The surprising history of the NRA
How a gun hobbyist club morphed into one of the most powerful political organizations in the U.S.
How did a gun hobbyist club morph into one of the most powerful political organizations in the U.S.? Here's everything you need to know:
When was the NRA founded?
In 1871, by two Civil War veterans in New York — one of them a former New York Times reporter. They, along with the National Rifle Association's first president, Union Gen. Ambrose Burnside, hoped to improve the dismal shooting abilities of the average Union soldier. (Yankee troops fired 1,000 rounds for every bullet that struck a Confederate soldier, according to an official study.) Their original mission focused on hunting, conservation, and marksmanship; there was no mention of protecting the Second Amendment right to bear arms. Indeed, for nearly a century, the NRA actively lobbied for gun control — co-authoring gun restrictions with the government right up until the 1970s. "Historically," says UCLA law professor Adam Winkler, "the leadership of the NRA was more open-minded about gun control than someone familiar with the modern NRA might imagine."
What restrictions did they endorse?
The NRA backed the nation's first federal gun laws after the Prohibition Era, when tommy gun–wielding gangsters warred in the streets of Chicago. The National Firearms Acts of 1934 and 1938 placed heavy taxes and regulations on machine guns, sawed-off shotguns, and silencers; prohibited felons from owning weapons; and required gun owners to register with the federal government. NRA leader Karl T. Frederick not only endorsed the legislation, he went so far as to state, "I have never believed in the general practice of carrying weapons. I think it should be sharply restricted and only under licenses."
How long did that position last?
Right through the 1960s, when assassinations and street violence rocked the nation. When it emerged that Lee Harvey Oswald had used a rifle purchased via an NRA mail-order advertisement to assassinate President John F. Kennedy in 1963, NRA Executive Vice President Franklin Orth backed the banning of mail-order sales. And when members of the Black Panther Party marched on the California Capitol carrying shotguns and rifles, the NRA supported state legislation prohibiting "open carry" in public places. "There's no reason why on the street today a citizen should be carrying loaded weapons," said then-Gov. Ronald Reagan. After gunmen assassinated Martin Luther King Jr. and Robert F. Kennedy, Congress passed the Gun Control Act of 1968. The law imposed various new restrictions, including on the shipping of guns across state lines.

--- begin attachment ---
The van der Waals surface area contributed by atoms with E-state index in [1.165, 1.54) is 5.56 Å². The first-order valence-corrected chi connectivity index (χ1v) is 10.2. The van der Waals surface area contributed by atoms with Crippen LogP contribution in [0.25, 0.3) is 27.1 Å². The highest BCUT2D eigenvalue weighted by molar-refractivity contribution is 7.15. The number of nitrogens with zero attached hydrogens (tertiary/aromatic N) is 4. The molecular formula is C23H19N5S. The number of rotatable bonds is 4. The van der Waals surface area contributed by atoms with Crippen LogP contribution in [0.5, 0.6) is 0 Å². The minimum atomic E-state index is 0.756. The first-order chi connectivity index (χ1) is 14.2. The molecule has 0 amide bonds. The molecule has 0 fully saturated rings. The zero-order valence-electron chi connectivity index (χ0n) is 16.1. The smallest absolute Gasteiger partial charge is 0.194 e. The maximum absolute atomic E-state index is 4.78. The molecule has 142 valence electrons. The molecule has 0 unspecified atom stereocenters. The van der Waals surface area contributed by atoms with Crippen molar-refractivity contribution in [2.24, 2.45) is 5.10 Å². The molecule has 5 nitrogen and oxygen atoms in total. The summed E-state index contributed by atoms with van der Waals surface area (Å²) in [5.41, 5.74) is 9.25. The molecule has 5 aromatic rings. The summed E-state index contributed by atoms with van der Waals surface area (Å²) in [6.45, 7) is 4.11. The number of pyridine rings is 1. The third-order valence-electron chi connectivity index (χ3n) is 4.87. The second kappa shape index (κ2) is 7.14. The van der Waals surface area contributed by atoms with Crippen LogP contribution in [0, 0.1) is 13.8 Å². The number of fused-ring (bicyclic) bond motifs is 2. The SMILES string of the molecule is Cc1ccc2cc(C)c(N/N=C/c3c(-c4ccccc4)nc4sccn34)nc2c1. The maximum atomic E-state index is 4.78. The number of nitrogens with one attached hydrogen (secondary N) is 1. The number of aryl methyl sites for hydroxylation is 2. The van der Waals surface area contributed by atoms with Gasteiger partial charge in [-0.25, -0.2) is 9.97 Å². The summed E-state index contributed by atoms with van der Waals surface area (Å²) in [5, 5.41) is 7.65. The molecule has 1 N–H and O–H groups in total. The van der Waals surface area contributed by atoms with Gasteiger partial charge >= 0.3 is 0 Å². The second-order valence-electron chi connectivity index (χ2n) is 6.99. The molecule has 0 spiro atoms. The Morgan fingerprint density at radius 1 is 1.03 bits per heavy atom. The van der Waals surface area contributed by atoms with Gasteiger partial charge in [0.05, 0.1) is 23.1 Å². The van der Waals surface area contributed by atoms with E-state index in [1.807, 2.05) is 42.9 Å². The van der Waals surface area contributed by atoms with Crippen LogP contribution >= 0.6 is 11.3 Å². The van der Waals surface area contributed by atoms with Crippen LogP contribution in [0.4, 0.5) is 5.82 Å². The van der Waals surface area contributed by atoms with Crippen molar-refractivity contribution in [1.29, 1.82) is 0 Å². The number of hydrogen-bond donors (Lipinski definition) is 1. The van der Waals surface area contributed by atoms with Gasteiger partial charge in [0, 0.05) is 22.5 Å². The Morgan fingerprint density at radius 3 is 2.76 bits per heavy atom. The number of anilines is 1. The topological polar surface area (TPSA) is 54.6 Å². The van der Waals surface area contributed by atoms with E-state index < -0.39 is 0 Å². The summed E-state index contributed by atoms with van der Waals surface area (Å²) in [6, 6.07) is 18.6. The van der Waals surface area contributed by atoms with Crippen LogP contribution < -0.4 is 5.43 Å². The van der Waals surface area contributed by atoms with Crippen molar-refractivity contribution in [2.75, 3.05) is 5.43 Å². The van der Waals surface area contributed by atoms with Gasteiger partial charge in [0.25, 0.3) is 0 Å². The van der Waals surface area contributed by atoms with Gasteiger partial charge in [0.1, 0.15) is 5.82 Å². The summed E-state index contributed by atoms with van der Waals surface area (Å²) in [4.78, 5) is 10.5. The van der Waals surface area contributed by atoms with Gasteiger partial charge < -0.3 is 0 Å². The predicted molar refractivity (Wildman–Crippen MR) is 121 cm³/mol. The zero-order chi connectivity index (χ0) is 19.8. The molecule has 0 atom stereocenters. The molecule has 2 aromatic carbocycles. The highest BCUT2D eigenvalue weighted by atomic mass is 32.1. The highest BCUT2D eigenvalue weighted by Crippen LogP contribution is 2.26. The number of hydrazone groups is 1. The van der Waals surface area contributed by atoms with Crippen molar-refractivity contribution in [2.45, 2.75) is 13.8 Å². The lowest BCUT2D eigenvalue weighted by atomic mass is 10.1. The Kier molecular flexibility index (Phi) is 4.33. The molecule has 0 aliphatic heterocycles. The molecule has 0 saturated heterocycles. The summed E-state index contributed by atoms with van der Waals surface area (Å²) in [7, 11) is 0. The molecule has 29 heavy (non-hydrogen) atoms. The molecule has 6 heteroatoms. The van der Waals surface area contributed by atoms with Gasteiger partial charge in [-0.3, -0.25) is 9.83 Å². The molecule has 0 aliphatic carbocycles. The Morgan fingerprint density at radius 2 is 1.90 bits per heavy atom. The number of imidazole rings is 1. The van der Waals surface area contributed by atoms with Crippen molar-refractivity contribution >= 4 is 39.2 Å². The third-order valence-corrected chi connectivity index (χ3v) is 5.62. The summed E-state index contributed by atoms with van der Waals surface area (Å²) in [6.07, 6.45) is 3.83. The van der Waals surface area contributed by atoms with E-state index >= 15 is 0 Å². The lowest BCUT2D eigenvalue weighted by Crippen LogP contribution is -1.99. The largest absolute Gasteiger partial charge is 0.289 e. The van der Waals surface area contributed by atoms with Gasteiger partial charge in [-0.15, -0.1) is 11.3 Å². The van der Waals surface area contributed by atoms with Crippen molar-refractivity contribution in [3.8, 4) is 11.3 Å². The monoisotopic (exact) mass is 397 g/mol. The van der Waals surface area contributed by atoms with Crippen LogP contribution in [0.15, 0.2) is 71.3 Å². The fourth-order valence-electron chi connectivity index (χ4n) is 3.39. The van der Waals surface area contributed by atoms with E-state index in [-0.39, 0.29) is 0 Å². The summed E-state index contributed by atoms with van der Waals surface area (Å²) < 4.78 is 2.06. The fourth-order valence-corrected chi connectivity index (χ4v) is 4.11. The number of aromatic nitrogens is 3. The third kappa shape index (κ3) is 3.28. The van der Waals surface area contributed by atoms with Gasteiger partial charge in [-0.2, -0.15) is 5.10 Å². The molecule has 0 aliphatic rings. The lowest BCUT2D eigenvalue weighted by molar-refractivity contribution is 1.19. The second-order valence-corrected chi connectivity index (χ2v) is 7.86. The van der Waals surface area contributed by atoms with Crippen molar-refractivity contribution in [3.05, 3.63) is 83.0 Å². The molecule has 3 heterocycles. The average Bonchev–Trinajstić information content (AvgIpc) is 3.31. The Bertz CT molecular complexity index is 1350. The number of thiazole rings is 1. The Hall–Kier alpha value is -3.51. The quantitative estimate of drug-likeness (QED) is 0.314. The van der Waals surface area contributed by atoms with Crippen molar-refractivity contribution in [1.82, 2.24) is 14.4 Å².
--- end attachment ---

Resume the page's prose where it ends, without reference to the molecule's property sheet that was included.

When did things change?
By 1968, there were rumbles of rebellion against gun control within the NRA. Though the organization supported the Gun Control Act, it blocked attempts to include a national gun registry and a requirement for all gun carriers to hold a license. Then in 1971, federal agents shot and paralyzed longtime NRA member Kenyon Ballew during a gun raid at his home in Maryland. Anti-government sentiment surged within the ranks, and hard-liners became increasingly impatient with the leadership's "soft" stance. Things came to a head on the night of May 21, 1977 — known in NRA lore as the Revolt at Cincinnati — when gun-rights radicals stormed the group's annual meeting in Ohio and demanded changes to the governing structure. The old guard was ousted, and new Executive Vice President Harlon Carter, who had served time for shooting dead a Mexican teenager, spelled out the new approach: "No compromise. No gun legislation." The NRA would become an organization "so strong," said Carter, "that no politician in America mindful of his political career would want to challenge [our] goals."